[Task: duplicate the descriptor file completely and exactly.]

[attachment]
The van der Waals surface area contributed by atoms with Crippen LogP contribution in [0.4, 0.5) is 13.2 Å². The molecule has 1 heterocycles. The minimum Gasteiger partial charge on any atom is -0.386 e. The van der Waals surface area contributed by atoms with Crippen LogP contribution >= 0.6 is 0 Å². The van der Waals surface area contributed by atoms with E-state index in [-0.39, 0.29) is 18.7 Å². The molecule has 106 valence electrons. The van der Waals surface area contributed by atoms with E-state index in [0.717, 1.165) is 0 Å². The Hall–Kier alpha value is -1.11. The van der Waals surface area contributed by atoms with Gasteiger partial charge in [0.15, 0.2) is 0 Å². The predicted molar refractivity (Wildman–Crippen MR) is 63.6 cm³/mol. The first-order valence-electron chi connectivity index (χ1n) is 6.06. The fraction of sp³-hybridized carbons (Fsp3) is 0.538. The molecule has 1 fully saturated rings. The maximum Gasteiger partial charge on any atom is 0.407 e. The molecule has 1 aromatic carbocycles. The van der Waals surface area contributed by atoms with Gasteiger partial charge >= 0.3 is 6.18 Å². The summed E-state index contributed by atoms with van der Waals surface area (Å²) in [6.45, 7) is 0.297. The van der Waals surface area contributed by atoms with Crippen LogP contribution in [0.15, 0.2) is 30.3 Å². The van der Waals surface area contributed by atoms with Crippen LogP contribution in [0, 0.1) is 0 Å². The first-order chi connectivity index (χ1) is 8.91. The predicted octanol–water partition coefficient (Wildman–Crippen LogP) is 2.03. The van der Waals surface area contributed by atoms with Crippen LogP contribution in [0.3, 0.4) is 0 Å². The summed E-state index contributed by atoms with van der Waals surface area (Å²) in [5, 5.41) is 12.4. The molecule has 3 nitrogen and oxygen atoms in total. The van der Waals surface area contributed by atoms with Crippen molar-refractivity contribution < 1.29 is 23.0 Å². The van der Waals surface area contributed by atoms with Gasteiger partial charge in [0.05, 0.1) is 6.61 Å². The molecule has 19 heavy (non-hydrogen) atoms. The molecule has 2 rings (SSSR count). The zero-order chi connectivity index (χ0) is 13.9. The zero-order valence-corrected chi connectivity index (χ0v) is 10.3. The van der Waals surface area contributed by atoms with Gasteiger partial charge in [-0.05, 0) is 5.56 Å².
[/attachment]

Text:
The van der Waals surface area contributed by atoms with Crippen LogP contribution in [0.4, 0.5) is 13.2 Å². The molecule has 1 heterocycles. The minimum Gasteiger partial charge on any atom is -0.386 e. The van der Waals surface area contributed by atoms with Crippen LogP contribution >= 0.6 is 0 Å². The van der Waals surface area contributed by atoms with E-state index in [-0.39, 0.29) is 18.7 Å². The molecule has 106 valence electrons. The van der Waals surface area contributed by atoms with E-state index in [0.717, 1.165) is 0 Å². The Hall–Kier alpha value is -1.11. The van der Waals surface area contributed by atoms with Gasteiger partial charge in [0.15, 0.2) is 0 Å². The predicted molar refractivity (Wildman–Crippen MR) is 63.6 cm³/mol. The first-order valence-electron chi connectivity index (χ1n) is 6.06. The fraction of sp³-hybridized carbons (Fsp3) is 0.538. The molecule has 1 fully saturated rings. The maximum Gasteiger partial charge on any atom is 0.407 e. The molecule has 1 aromatic carbocycles. The van der Waals surface area contributed by atoms with Gasteiger partial charge >= 0.3 is 6.18 Å². The summed E-state index contributed by atoms with van der Waals surface area (Å²) in [6.45, 7) is 0.297. The van der Waals surface area contributed by atoms with Crippen LogP contribution in [0.15, 0.2) is 30.3 Å². The van der Waals surface area contributed by atoms with Crippen LogP contribution in [0, 0.1) is 0 Å². The first-order chi connectivity index (χ1) is 8.91. The predicted octanol–water partition coefficient (Wildman–Crippen LogP) is 2.03. The van der Waals surface area contributed by atoms with Crippen LogP contribution in [0.3, 0.4) is 0 Å². The summed E-state index contributed by atoms with van der Waals surface area (Å²) in [5, 5.41) is 12.4. The molecule has 3 nitrogen and oxygen atoms in total. The van der Waals surface area contributed by atoms with Crippen molar-refractivity contribution < 1.29 is 23.0 Å². The van der Waals surface area contributed by atoms with Gasteiger partial charge in [0.05, 0.1) is 6.61 Å². The molecule has 19 heavy (non-hydrogen) atoms. The molecule has 2 rings (SSSR count). The zero-order chi connectivity index (χ0) is 13.9. The zero-order valence-corrected chi connectivity index (χ0v) is 10.3. The van der Waals surface area contributed by atoms with Gasteiger partial charge in [-0.05, 0) is 5.56 Å².